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Football judgments and driving too fast: The science of judging speed

Football officials watching slow-motion clips or drivers changing from motorways to 30mph zones could be unconsciously mis-judging speed – and the motivations behind a person’s movements – because their perceptions of ‘normal’ have been altered by recent experiences, new research has found.

Vision science researchers tested whether exposure to slow-motion footage of people either running in a marathon or walking would alter their perception of real-life movement, and found that after viewing the footage for a short while, participants judged normal-speed playback as too fast, and it had to be slowed down in order to appear ‘normal’.

The opposite effect occurred after viewing fast movements, meaning that judgements of speed are unconsciously influenced by previously viewed speeds. Vision scientists said the so-called ‘adaptation effect’ is down to a person’s own perceived ‘norms’ about how fast something would usually move being altered by relatively short periods of exposure to different speeds.

For example, people viewing repeated play-back clips of football games or races – in either slow-motion or fast-forward – would begin to view the altered footage as natural behavior, so decisions based on video reviews to determine premeditated fouling or feigning injury could be negatively impacted.

Researchers said drivers could also experience a similar thing – called velocity re-normalisation – which would alter their perception of speed so that when they moved from high-speed conditions to slower zones, it would take time to adjust because faster speeds would feel more normal. This is down to the brain continuously compensating for changes in the driver’s visual stimulation.

The study, funded by the Economic and Social Research Council UK, was led George Mather, a Professor of Vision Science at the University of Lincoln, UK.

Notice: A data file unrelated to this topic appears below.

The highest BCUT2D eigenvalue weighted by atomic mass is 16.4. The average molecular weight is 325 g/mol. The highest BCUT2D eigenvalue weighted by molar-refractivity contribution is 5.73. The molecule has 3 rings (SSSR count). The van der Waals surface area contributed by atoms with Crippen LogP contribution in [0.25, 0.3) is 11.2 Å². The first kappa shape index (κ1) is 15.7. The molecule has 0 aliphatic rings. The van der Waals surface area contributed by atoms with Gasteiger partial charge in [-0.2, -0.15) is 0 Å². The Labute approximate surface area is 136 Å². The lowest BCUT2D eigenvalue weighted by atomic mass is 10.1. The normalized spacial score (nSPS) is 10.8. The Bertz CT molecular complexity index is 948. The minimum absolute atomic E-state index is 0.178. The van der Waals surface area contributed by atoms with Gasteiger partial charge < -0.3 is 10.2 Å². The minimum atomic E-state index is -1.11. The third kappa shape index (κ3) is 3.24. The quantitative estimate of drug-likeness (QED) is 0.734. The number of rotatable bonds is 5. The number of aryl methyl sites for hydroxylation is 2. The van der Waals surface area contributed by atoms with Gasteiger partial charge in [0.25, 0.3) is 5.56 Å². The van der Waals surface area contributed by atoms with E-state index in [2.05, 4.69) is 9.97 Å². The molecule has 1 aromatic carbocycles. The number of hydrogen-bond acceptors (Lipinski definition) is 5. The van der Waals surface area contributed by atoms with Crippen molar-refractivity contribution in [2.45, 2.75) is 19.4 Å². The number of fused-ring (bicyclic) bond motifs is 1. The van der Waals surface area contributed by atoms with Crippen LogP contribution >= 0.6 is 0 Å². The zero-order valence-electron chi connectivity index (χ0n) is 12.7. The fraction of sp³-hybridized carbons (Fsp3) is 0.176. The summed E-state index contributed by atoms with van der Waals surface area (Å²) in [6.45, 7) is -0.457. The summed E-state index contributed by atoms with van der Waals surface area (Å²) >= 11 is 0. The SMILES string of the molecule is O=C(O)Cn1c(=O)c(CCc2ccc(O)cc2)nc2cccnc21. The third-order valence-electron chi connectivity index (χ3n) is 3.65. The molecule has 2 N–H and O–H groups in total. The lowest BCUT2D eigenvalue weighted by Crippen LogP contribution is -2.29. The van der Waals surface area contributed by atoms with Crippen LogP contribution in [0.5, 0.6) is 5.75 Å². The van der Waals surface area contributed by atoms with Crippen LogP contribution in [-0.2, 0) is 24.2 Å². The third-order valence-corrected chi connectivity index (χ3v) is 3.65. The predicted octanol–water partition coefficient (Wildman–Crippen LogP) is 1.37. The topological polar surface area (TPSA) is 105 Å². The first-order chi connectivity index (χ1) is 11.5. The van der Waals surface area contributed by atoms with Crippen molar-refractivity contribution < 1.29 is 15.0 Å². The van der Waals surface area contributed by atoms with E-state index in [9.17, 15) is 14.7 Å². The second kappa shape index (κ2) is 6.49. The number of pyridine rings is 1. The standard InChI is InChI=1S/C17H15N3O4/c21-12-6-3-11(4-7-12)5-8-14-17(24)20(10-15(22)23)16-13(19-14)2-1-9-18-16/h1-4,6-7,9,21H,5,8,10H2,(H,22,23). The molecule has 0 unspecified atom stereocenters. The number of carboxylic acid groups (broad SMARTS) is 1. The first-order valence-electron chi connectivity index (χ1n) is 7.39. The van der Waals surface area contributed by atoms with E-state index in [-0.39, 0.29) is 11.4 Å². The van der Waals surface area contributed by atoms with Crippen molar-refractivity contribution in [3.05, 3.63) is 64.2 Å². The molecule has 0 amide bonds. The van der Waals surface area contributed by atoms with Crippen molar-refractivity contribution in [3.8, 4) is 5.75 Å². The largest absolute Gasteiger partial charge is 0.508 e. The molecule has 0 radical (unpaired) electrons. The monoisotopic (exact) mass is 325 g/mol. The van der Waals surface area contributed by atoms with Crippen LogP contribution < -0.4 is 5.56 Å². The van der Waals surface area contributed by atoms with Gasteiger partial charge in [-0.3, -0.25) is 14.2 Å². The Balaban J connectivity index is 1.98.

Professor Mather said: “The speed at which people move – their gestures or walking pace – carries important social cues about the meaning and intent behind their actions or their emotional state and temperament.

“Eyebrows, for instance, can say a great deal. A rapid flick is a common form of greeting, while a slow rise and fall can indicate surprise or fear, and the speed at which a person walks is slower when that person is feeling sad rather than happy.

“This research has some quite interesting implications. This season the Football Association will review video footage of fouls in football matches in order to decide whether a player intended to deceive the referee by feigning injury or pretending to have been fouled. If these reviews involve repeated viewing of slow-motion replays, the findings may well be affected due to the ‘adaptation effect’ we reported.

“In another context, after you have driven along a motorway at 70mph for a while, you may have had the experience that upon leaving the motorway it is easy to misjudge slow speeds and so approach the exit too fast. This may occur because, perceptually, 70mph becomes ‘normal’ speed after spending some time on the motorway, so 30mph on the slip road appears slower than it appears while driving in a city.

The findings are published this week in Scientific Reports.

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